Honey Harvest 2011 finally arrived on Saturday! My mentor Carolyn and I took eight honey supers out to Harriton House in Bryn Marr for extraction. We pulled in three buckets of dark amber honey and are estimating our haul at over 150 pounds. We’ll have a better idea of the actual weight once we get the honey bottled.
Honey harvest is the biggest day of the year for beekeepers. A week or two before harvest day we go through our hives to see what our honey stores are like. For beekeepers, greed is not good; take too much honey and you get to feed the bees sugar twice a week for 6 months. This year’s harvest was a little different since all our honey was pulled from hives that had not survived the winter. The eight supers we brought with us came from 3 different apiaries over a 2 year time frame. Five were from our old apiaries in Delaware County and three were pulled from our West Philadelphia hives. The former had resided in a freezer where they were kept safe from heat and insects. We had some concerns that the 24 hours we gave them to thaw may not be enough to allow the honey to flow properly. Fortunately we had nothing to worry about; their ride in the extractor went off without a hitch.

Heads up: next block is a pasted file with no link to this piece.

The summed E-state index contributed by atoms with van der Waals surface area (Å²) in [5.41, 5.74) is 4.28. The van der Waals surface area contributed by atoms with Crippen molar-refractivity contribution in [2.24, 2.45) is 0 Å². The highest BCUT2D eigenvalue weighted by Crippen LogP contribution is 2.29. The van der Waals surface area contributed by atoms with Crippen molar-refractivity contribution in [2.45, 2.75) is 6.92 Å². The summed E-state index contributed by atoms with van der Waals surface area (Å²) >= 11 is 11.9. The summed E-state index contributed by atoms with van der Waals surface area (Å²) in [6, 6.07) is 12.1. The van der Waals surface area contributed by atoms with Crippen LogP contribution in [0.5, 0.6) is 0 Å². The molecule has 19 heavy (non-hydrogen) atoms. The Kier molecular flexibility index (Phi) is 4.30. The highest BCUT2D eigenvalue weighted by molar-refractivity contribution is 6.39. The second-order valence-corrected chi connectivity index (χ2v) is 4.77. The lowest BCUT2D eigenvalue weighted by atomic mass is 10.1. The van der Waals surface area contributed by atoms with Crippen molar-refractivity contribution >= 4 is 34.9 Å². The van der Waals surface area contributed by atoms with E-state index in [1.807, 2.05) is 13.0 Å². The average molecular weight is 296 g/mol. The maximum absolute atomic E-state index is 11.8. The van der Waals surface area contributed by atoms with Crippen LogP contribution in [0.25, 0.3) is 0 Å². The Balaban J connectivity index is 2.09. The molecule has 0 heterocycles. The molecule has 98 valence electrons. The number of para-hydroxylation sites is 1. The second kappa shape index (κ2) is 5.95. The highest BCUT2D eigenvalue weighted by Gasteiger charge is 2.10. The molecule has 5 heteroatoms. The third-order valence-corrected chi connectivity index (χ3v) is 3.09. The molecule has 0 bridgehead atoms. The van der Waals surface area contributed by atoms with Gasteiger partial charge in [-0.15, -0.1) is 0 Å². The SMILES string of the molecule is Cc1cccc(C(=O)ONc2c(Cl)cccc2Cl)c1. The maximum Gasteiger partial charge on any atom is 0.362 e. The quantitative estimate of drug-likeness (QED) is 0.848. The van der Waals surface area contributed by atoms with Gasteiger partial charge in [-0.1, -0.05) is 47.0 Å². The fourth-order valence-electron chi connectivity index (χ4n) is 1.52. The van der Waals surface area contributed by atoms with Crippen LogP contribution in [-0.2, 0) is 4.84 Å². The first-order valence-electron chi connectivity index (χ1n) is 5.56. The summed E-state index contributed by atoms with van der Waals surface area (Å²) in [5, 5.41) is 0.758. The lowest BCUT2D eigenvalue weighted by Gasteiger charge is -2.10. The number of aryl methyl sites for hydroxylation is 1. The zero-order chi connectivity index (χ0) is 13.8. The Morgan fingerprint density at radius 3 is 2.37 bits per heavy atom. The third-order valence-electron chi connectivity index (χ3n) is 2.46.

A big part of why things went so smoothly is because the extractor at Harriton is a beast. My previous experience is limited to three-frame tangential hand crank model. With tangential extractors the frames go in with their sides facing the wall of the barrel. You turn the crank by hand, extract from one side of the frame and then flip the frames over when the first side is done. Makes for a long day. The extractor we used over the weekend is a motorized 20 frame radial. The tops of the frames face the outside, allowing for both sides of the frames to be extracted at once. This works because the bees actually build their comb with a slight upward angle to keep honey and nectar from dripping out into the hive. It’s a win-win for bees and beekeepers.
When all was said and done it took about 4 hours to get through extraction. Now that the honey is out of the frames we’ll wait two weeks for it to settle before jarring. Big thanks go out to Carolyn for all her help with harvest, Essene Market for storing our honey and to Harriton House for the use of their extracting equipment.